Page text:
So began the Learner->Analytical->Focus->Achiever “death spiral”, well the “death” of my learning anything not involved on this project that is. The good news is those 4 strengths together make it so I really enjoy learning about new complex systems and figuring the best way to navigate, the bad news is the Focus->Achiever half may let me chase Alice all the way down the rabbit hole to Wonderland. Sometimes this is counterproductive where a decision could have been made “good enough” with less analysis but in this case I’m really happy about it. When forming an open source community you have a lot of choices to make and all of them have different benefits or drawbacks and the perception of is it a benefit or drawback varies from the perspective of the individual or group.
Forming this community is important enough to go all the way down the rabbit hole because thousands of people will become part of it and each potential member of the community is worth more than an hour of my time. This gives me a good segway to talk about scale — If you’re only going to use a piece of software once to solve a single need then you should make it just good enough to get the job done — you should optimize for min(time coding + time for code to run[where you have to pay attention to it]). The opposite end of the spectrum is a project like Linux (or like OpenStack will be — I dream big!) that runs on millions of machines 24/7 all around the globe. If you can make an operation one minute faster on something that runs on a million machines you save 2 years worth of system time. With that same idea we spent all the time we could making sure we got the community started the right way because every hour we spent will be multiplied by each of you that join it.
So now here is where my Competition kicks in. I don’t want to make just an average community and then go watch reruns of “Everybody Loves Raymond” (Ray, hopefully you aren’t offended, you shouldn’t be, you were the first show that I know made it to rerun syndication that popped into my head!) on local TV — I want to make the best community ever. The problem is… the bar is really high.. it isn’t like I said, “I want to make the biggest ball of rainbow yarn a person with a 9 letter long name made on a Tuesday afternoon” — I want to make the best open source community around a distribution of projects out there — and a lot of people have done an excellent job at this. So to do this we’ve learned as much as we could from past projects to lay the proper foundation. With that let me lay out the “4 opens” (I’d like to credit Rick Clark on our team for summarizing these thoughts into a concise and clear manner we can all hopefully understand)…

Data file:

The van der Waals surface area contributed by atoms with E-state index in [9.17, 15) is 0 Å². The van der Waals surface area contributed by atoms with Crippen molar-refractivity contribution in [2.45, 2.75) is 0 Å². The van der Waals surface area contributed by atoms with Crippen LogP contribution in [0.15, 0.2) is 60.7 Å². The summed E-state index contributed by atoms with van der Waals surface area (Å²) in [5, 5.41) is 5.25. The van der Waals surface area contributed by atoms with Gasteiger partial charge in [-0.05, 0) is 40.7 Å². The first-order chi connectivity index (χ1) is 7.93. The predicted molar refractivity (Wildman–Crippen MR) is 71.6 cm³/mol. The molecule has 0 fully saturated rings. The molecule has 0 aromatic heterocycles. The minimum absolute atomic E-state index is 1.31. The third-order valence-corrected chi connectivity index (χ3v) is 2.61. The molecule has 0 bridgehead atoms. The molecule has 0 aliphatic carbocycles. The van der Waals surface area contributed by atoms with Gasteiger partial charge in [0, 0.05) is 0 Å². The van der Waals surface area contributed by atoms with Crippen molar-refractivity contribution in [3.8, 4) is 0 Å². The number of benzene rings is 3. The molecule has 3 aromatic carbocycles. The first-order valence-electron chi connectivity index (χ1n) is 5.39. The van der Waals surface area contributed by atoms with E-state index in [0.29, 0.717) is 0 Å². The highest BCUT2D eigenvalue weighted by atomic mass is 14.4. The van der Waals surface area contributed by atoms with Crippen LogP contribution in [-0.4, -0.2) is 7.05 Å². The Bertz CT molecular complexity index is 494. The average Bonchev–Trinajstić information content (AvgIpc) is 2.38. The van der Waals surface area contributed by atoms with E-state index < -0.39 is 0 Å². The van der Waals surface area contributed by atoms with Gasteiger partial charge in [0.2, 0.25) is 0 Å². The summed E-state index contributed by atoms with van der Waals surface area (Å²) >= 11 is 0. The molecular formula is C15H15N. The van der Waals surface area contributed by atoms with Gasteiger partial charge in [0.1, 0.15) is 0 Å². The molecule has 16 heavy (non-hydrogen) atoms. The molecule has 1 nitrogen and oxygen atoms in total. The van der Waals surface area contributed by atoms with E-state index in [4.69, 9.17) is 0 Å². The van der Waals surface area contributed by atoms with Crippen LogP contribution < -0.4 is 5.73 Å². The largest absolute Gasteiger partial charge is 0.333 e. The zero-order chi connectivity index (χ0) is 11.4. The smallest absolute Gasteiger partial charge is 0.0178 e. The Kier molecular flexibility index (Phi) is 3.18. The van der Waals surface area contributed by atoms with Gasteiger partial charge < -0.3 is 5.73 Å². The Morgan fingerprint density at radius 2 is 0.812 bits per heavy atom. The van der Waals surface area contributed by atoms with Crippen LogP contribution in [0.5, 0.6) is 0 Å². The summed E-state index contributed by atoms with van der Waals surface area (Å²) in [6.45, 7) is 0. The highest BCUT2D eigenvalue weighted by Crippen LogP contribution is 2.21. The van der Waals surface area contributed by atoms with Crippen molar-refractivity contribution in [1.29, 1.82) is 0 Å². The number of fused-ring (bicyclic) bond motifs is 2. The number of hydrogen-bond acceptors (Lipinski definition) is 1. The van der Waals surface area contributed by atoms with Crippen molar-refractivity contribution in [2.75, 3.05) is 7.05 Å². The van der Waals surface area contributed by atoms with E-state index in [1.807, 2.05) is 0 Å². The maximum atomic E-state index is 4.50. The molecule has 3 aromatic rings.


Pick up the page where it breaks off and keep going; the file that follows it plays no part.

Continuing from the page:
Open Source: We are committed to creating truly open source software that is usable and scalable. Truly open source software is not feature or performance limited and is not crippled. We will utilize the Apache Software License 2.0 making the code freely available to all. [Personal commentary: What this means is "we accept patches", the project won't block a feature contribution because it competes with a commercial feature a community member has. This doesn't mean all of those commercial entities have to contribute all of their code -- it just means they aren't guaranteed exclusivity.]
Open Design: Every 6 months the development community will hold a design summit to gather requirements and write specifications for the upcoming release. [Personal commentary: The design summits have been great (so far we've had 2) to get people aligned and to really get the complicated items solved. An example on this is the large object support for Object Storage, members of the community had a number of different implementation ideas and through discussion we've come up with a great way to do it.]
Open Development: We will maintain a publicly available source code repository through the entire development process. This will be hosted on Launchpad, the same community used by 100s of projects including the Ubuntu Linux distribution. [Personal commentary: Getting code and designs out in the open as early as possible in the process allows everyone to benefit from the power of a community in the biggest way possible. This also makes finding and fixing big problems much easier as each patch can be tracked and its individual impact measured.]